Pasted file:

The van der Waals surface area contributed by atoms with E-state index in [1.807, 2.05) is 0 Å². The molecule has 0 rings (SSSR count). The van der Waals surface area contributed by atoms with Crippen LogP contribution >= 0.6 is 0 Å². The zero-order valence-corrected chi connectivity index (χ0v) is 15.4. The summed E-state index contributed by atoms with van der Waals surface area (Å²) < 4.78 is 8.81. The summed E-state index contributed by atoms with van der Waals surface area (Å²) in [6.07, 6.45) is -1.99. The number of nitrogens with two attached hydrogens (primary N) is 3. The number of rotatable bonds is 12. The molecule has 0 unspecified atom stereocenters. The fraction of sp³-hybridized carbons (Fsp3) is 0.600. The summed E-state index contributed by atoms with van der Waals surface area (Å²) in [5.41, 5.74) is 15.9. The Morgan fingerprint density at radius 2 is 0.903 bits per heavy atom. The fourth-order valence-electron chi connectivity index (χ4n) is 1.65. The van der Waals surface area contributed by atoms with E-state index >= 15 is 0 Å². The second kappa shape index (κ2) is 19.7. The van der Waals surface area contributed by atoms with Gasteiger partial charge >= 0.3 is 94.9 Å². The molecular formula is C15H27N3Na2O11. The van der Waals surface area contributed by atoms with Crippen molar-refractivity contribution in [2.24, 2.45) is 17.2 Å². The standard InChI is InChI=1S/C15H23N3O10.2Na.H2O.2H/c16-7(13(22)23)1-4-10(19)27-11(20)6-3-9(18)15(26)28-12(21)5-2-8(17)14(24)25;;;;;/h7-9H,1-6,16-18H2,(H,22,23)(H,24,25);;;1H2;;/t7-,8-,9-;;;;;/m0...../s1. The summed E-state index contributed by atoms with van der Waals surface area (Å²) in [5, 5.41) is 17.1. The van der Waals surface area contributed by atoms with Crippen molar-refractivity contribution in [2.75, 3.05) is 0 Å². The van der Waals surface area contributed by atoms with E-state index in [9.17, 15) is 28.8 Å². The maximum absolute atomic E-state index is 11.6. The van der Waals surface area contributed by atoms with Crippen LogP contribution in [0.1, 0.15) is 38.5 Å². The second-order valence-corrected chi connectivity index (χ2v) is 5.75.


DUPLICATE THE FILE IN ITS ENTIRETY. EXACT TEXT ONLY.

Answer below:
The van der Waals surface area contributed by atoms with E-state index in [1.807, 2.05) is 0 Å². The molecule has 0 rings (SSSR count). The van der Waals surface area contributed by atoms with Crippen LogP contribution >= 0.6 is 0 Å². The zero-order valence-corrected chi connectivity index (χ0v) is 15.4. The summed E-state index contributed by atoms with van der Waals surface area (Å²) < 4.78 is 8.81. The summed E-state index contributed by atoms with van der Waals surface area (Å²) in [6.07, 6.45) is -1.99. The number of nitrogens with two attached hydrogens (primary N) is 3. The number of rotatable bonds is 12. The molecule has 0 unspecified atom stereocenters. The fraction of sp³-hybridized carbons (Fsp3) is 0.600. The summed E-state index contributed by atoms with van der Waals surface area (Å²) in [5.41, 5.74) is 15.9. The Morgan fingerprint density at radius 2 is 0.903 bits per heavy atom. The fourth-order valence-electron chi connectivity index (χ4n) is 1.65. The van der Waals surface area contributed by atoms with E-state index >= 15 is 0 Å². The second kappa shape index (κ2) is 19.7. The van der Waals surface area contributed by atoms with Gasteiger partial charge >= 0.3 is 94.9 Å². The molecular formula is C15H27N3Na2O11. The van der Waals surface area contributed by atoms with Crippen molar-refractivity contribution in [2.24, 2.45) is 17.2 Å². The standard InChI is InChI=1S/C15H23N3O10.2Na.H2O.2H/c16-7(13(22)23)1-4-10(19)27-11(20)6-3-9(18)15(26)28-12(21)5-2-8(17)14(24)25;;;;;/h7-9H,1-6,16-18H2,(H,22,23)(H,24,25);;;1H2;;/t7-,8-,9-;;;;;/m0...../s1. The summed E-state index contributed by atoms with van der Waals surface area (Å²) in [5, 5.41) is 17.1. The van der Waals surface area contributed by atoms with Crippen molar-refractivity contribution in [2.75, 3.05) is 0 Å². The van der Waals surface area contributed by atoms with E-state index in [9.17, 15) is 28.8 Å². The maximum absolute atomic E-state index is 11.6. The van der Waals surface area contributed by atoms with Crippen LogP contribution in [0.1, 0.15) is 38.5 Å². The second-order valence-corrected chi connectivity index (χ2v) is 5.75.